Wednesday, June 18, 2008


I was reading Angelqueen today and came across a conversation on whether young Catholic women should go to college. Most folks thought not. Apparently education turns Catholic girls into sluts/feminists and/or Protestants. It also apparently drives them from motherhood. What silliness. Now not everybody needs to go to college. I don't have a BA and I've done okay. I'm not sure I want one either but suppose I had the right mind to be a lawyer or a doctor and had been thrawted? That woud've been a tragedy. I have a Great Aunt who is a genius. She never got to go to college because she was a poor girl and because it was the segregation era. There is so much she could've done and never got the chance. St. Teresa of Avila was no dummy. St. Getrude, the Great was an educated woman. St. Gianna was a doctor. If you think these ladies were less than good Catholics you need to take that argument up with God and see how far you get.

Every forum has it's share of cranks but I was really shocked at the Angelqueen folks this time. They came off more like fundamentalist Muslims than American Catholics. I'm genuinely disgusted.


Kit Brookside said...

Amen, D. My brother-in-law's wife (N. Va. militant self-proclaimed "medieval" Catholic homeschooler) is of that ilk.

She met her husband during her first year of college and dropped out to marry - that's fine. My own sister did the same thing. But she will not allow her daughters to go to college, and one REALLY wants to get out of the compound and study art. If she does, she will be cast out of the family fold. Not surprisingly, the s-i-l has always been quite nasty about my choice to fit my 2 accelerated years of law school in between my first two kids. (Something about me being vain and/or a potential lesbian because I wanted to be in a "man's" profession).

She has often said over the years that she doesn't need a degree to prove that she's smarter than most people who DO have degrees (including yours truly). She gets awfully defensive about it, however, even though no one is attacking her. She is a very narrow-minded, judgmental, and un-Christian person (albeit a textbook traditional Catholic) whose beautiful face is marred by the angry, resentful look she often wears in the presence of people who are outside her small circle of like-minded people. (I say nothing here that I have not said to her in person, btw).

I don't think going to college is necessary, and it sure doesn't provide an absolute measure of anyone's intelligence. My grandmother, who was incredibly bright - would've made a great lawyer - did not go to college (unlike my great-grandmother who DID) because she came of age during the Depression, when her formerly wealthy family lost everything, including its 300 year-old homestead on Martha's Vineyard. She was of a generation that did not look down on a high school diploma, but I think she always felt held back by her circumstances.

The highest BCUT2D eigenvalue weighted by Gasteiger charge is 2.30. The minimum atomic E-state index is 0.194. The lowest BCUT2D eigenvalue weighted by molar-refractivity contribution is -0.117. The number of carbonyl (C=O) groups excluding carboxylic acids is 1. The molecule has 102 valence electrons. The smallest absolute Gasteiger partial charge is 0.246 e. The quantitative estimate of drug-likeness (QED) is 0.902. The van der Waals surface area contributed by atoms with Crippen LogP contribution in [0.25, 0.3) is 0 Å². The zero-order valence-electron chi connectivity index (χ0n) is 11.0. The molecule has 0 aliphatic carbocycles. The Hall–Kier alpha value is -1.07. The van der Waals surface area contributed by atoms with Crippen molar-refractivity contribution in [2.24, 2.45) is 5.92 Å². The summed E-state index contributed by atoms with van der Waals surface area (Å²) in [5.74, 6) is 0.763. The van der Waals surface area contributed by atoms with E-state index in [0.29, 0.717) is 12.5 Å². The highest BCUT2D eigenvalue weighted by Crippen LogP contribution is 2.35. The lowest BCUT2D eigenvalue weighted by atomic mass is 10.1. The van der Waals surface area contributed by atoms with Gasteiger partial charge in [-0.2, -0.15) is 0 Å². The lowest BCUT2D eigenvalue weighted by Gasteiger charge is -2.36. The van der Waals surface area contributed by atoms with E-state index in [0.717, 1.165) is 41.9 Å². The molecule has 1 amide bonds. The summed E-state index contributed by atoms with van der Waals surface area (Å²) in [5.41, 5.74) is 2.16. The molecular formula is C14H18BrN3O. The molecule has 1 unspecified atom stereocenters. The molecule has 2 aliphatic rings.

So back to the point - if a woman seeks to complete her education, finds a vocation in being not only a mother, but also a healer, an advocate, a manager, a teacher, etc., I think it is far worse that she quell those desires and spend her life regretting it, feeling unfulfilled or disappointed. Those feelings will inevitably leak out into other aspects of her life.

Plenty of my female law school classmates either never practiced, or only did for a few years before marrying and having families. Even if they never end up using their bar cards, I doubt they will ever complain that they did not accomplish all they set out to do in life. Me, I practice part time, I teach here and there, and I alternate my schedule with the Beloved's so our kids always have one or both of us at home. Life is good - not necesarily lucrative - but very good.

Oh yeah, it's been 10 years, and I can confidently tell you that I am not a lesbian.


a thorn in the pew said...

College ruined me. Not permantly but for about 8 years total. If a child does not have the right basis for education and faith formation, college will ruin them. It is only by the grace of God that my faith is present today. I would not make such a sweeping statement that all college is bad, but it is definately not good(but I would say for men or women). I went to some liberal party schools too.

Kit Brookside said...

Another point that occurs to me is that - heaven forbid - your daughter's wonderful traditional orthdox husband falters and leaves his wife and multitude of offspring behind (let alone becomes ill, disabled, or dies) it then becomes incumbent upon the woman to support the family, I think it is prudent and wise for her to have the requisite training to do so. Teaching, nursing, social work...these are noble callings. It is a matter of preparing your daughters to meet the challenges of a secular world and immoral campus culture head on, and to have the strength to reject all the temptations that will come her way.

(Wish me luck!!!)

Joe of St. Thérèse said...

My own persnal opinion that college is overrated, and you don't need dedgree to prove your "inellegence"